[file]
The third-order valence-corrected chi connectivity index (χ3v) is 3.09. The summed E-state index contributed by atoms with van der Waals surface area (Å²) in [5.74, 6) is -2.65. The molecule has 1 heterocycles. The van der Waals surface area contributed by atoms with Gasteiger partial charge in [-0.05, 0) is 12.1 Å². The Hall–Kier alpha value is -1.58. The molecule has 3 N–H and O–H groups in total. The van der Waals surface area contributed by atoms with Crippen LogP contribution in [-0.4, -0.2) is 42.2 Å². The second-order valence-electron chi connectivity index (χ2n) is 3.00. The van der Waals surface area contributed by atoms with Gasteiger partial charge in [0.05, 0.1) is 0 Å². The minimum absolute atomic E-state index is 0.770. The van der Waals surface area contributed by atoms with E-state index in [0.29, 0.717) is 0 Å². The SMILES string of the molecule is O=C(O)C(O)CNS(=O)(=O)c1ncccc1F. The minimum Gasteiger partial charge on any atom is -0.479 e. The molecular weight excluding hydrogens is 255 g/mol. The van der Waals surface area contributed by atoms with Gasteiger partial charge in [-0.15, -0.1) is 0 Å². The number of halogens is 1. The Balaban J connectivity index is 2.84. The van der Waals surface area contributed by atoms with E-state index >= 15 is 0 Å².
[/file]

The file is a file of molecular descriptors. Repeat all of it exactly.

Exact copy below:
The third-order valence-corrected chi connectivity index (χ3v) is 3.09. The summed E-state index contributed by atoms with van der Waals surface area (Å²) in [5.74, 6) is -2.65. The molecule has 1 heterocycles. The van der Waals surface area contributed by atoms with Gasteiger partial charge in [-0.05, 0) is 12.1 Å². The Hall–Kier alpha value is -1.58. The molecule has 3 N–H and O–H groups in total. The van der Waals surface area contributed by atoms with Crippen LogP contribution in [-0.4, -0.2) is 42.2 Å². The second-order valence-electron chi connectivity index (χ2n) is 3.00. The van der Waals surface area contributed by atoms with Gasteiger partial charge in [0.05, 0.1) is 0 Å². The minimum absolute atomic E-state index is 0.770. The van der Waals surface area contributed by atoms with E-state index in [0.29, 0.717) is 0 Å². The SMILES string of the molecule is O=C(O)C(O)CNS(=O)(=O)c1ncccc1F. The minimum Gasteiger partial charge on any atom is -0.479 e. The molecular weight excluding hydrogens is 255 g/mol. The van der Waals surface area contributed by atoms with Gasteiger partial charge in [-0.15, -0.1) is 0 Å². The number of halogens is 1. The Balaban J connectivity index is 2.84. The van der Waals surface area contributed by atoms with E-state index >= 15 is 0 Å².